Avoid adding to the burdens already faced by the administrators and teachers. Yes, your program might be the best thing since sliced bread, but if it is going to create additional work for an already overworked staff, you will not get the reception you are looking for. Consider that, during the last four years, schools have suffered extensive budget cuts that have resulted in the elimination of thousands of jobs—but the number of children remains the same and even has increased in many places. On the other hand, if you can show that your program will make life easier for the school staff, you are golden!
Be willing to be held accountable. Accountability is big in education circles. Nobody gets a bye. Be sure to have an evaluation plan in your back pocket, with the metrics that will demonstrate the effectiveness of the program. Bear in mind that the current education culture places a great deal of emphasis on student achievement, so any program that even marginally supports student gains will be welcomed.
Establish a relationship with the school staff. People in the private sector understand better than most the importance of networking and establishing positive relationships. Being “liked” by the staff will ensure their cooperation and support.
When possible, partner with other community agencies that offer services that might add to the effectiveness of your program. You can facilitate the process by coordinating the efforts of various groups and minimizing the burden on staff. Programs like Communities in Schools (CIS) actually provide the coordinating services, so that the CIS Coordinator takes on the responsibility of orchestrating the services provided by a host of outside agencies.
Gain the support of the school community: groups like the PTA, the business community, the Rotary Club, the school board, and others. Having allies gets you validity and eases acceptance by the school.
Work toward institutionalization of your program so that eventually the school owns it. That is the only way to ensure that the program becomes part of the school culture and not just a passing fad. Ultimately, your job should be to work yourself out of a job.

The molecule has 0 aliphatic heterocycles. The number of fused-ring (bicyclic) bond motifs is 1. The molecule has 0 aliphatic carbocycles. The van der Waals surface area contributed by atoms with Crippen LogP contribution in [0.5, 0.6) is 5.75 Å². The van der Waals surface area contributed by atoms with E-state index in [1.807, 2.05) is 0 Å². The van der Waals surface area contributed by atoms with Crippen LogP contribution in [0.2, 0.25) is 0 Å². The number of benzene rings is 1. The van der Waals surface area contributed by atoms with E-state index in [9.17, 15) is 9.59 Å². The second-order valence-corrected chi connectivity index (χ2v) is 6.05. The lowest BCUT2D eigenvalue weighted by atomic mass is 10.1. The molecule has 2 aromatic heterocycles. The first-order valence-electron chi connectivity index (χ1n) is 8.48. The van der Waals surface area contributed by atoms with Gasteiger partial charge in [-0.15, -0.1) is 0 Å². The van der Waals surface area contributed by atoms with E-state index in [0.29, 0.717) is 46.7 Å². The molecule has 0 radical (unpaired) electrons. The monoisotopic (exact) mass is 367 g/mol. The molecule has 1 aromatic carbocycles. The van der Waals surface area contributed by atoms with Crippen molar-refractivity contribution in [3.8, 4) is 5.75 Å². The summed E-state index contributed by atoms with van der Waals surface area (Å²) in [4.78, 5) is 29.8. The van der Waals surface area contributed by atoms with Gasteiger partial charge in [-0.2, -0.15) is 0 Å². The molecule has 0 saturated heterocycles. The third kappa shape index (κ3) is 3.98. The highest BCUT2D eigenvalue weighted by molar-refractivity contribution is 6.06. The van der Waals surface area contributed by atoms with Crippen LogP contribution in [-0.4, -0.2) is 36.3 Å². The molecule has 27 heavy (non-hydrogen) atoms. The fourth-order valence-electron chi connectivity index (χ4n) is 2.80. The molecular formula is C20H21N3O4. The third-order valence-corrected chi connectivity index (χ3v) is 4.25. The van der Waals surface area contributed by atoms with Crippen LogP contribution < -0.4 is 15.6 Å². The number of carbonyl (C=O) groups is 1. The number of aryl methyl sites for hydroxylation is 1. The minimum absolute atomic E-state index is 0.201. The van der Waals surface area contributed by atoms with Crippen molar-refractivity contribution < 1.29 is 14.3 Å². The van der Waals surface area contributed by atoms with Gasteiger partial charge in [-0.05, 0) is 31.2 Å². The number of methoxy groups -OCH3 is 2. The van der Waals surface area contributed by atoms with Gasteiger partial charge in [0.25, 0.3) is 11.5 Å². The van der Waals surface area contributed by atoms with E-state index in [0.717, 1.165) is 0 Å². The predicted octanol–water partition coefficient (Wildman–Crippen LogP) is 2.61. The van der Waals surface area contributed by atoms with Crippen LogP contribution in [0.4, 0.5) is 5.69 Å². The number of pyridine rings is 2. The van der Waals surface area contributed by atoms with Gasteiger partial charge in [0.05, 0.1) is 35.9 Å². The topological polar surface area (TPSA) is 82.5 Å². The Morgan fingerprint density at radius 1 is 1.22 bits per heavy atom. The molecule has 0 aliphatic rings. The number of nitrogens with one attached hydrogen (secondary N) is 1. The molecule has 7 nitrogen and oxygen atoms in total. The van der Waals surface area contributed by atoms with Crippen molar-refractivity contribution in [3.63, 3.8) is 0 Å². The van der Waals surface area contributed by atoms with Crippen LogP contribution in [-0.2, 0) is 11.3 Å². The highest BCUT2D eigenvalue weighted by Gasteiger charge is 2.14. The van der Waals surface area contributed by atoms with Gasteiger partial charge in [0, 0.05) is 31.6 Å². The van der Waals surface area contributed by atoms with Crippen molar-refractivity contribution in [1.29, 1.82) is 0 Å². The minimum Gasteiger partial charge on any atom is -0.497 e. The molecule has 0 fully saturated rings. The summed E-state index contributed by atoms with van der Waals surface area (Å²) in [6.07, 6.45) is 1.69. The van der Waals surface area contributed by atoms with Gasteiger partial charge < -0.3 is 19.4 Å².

I have the honor of serving on the Board of America’s Promise, and I have worked closely over the years with the America’s Promise Alliance. There are 437 organizations involved in the Alliance’s efforts to help our students stay in school and graduate. There are many other organizations that are not part of the Alliance that also want to help our children succeed. Imagine what could be accomplished if all of those organizations and our schools joined hands and worked together toward our common goal.
Hopefully, these 10 points will help establish the relationships that will lead to such a united effort. Our schools cannot do it alone.
Daniel A. Domenech, AASA Executive Director, serves as national spokesperson and advocate for public education, superintendents and other school system leaders. He also provides thought leadership in the education arena through public appearances, media interviews and published articles. Is the chief executive officer for the association and staff liaison to the AASA governance structure.
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